DIGITAL CINEMA IN TRANSITION
The Digital Cinema project is part of a series of efforts to chart the productions and reception of contemporary film, audiences, and their impacts on and importance for the outlook and flow of culture today.
An essential backbone for our research is formed by the Centre for Cinema Studies at the University of British Columbia.
This page is intended to give you some ideas of our credentials and our beliefs.
Here are some examples of our previous efforts, so you can check our credentials:
Film in a Post Cinema-World. From 2010 to 2012, Doris Baltruschat researched the impact of multi-media on Canadian film production and its connection to global cultural industries, in particular with regards to interactive, digital technologies and 3D entertainment. The project highlighted challenges (esp. for independent filmmakers) and opportunities, (esp. Canadian and Aboriginal content across platforms). Case studies focused on new forms of film and trans-media production, including Late Fragment (2007), The Girl with the Dragon Tattoo (2009), Pandemic 1.0 (2011) and Pina (2011), as well as short films on the Internet, viral marketing initiatives and experimentation with 3D as expressions of innovation. The project was funded by the Social Sciences and Humanities Research Council of Canada as a postdoctoral fellowship.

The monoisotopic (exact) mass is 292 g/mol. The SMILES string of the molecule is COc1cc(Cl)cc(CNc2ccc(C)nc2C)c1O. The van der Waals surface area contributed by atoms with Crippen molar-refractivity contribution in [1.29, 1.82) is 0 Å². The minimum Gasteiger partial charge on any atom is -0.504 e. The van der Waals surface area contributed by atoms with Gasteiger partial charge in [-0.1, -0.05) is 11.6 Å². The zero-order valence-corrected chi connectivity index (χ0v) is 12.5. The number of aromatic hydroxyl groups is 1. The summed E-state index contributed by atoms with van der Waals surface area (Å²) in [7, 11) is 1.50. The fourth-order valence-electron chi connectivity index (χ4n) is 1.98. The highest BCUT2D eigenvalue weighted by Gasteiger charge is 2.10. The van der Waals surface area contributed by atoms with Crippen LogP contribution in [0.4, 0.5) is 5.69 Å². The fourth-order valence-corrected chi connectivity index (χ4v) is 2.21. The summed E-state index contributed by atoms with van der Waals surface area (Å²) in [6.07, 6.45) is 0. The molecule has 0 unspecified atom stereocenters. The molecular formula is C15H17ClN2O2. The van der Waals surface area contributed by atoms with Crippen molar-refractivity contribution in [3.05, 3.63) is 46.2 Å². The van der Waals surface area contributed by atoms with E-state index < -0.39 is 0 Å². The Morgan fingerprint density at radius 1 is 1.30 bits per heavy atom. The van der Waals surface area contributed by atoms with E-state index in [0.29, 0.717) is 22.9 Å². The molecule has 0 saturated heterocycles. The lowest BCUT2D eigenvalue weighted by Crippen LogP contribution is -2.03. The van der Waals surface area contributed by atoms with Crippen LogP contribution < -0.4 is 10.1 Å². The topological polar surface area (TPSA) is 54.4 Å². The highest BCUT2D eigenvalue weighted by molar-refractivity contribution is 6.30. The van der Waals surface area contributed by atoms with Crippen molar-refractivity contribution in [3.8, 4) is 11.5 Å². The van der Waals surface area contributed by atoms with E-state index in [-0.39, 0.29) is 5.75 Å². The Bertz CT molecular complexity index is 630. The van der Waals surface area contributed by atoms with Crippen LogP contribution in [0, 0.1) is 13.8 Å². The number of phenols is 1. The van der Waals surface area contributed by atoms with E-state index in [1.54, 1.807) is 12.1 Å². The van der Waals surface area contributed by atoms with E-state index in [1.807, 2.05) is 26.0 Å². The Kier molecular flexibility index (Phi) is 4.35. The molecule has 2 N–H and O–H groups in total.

Core outcome/publication: the project provided the basis for a book titled Film in a Post-Cinema World: A Critical Perspective on Film and Multimedia Production in the Digital Age, currently being finalized, as well as a co-edited volume with the title The Meaning of Independence: Independent Filmmaking around the Globe (University of Toronto Press, 2013).
More information: additional case-study publications related to the project are listed here members.shaw.ca
Hot, Cool & Cult: the Reception of Cult Film Today. Between 2009 and 2012 Ernest Mathijs researched the receptions of five contemporary films that may or may not become cult films. His project was funded by the Social Sciences and Humanities Research Council of Canada. The aim: to establish and analyze the modes, channels, and rhetoric that lead to tags such as ‘cult’ (or ‘hot’ or ‘cool’). The films were In Bruges (2008), Paranormal Activity (2007-2009), Splice (2010), The Social Network (2010), and The Adventures of Tintin (2011). In total, the project gathered 1368 online survey responses (about 270 per film), and thousands of ancillary materials.
Core outcome/publication: the conclusions of the Hot, Cool & Cult project are still being finalized. A book with the provisional title Hot, Cool & Cult: Tagging Film Culture is being prepared.
More information: the project’s outline, background, original questionnaire, and more information, is available HERE: cultmovieresearch.com
What is the 100th Cult Film? In the margin of the Hot, Cool & Cult project, a small research initiative arose out of the search for the most recent film to be included in the book 100 Cult Films. Twenty-five films, released between 2004 and 2010, were nominated. The winner was In Bruges, followed closely by Let the Right One In, Grindhouse, and Juno. Twilight was the film voted least likely to be a cult film.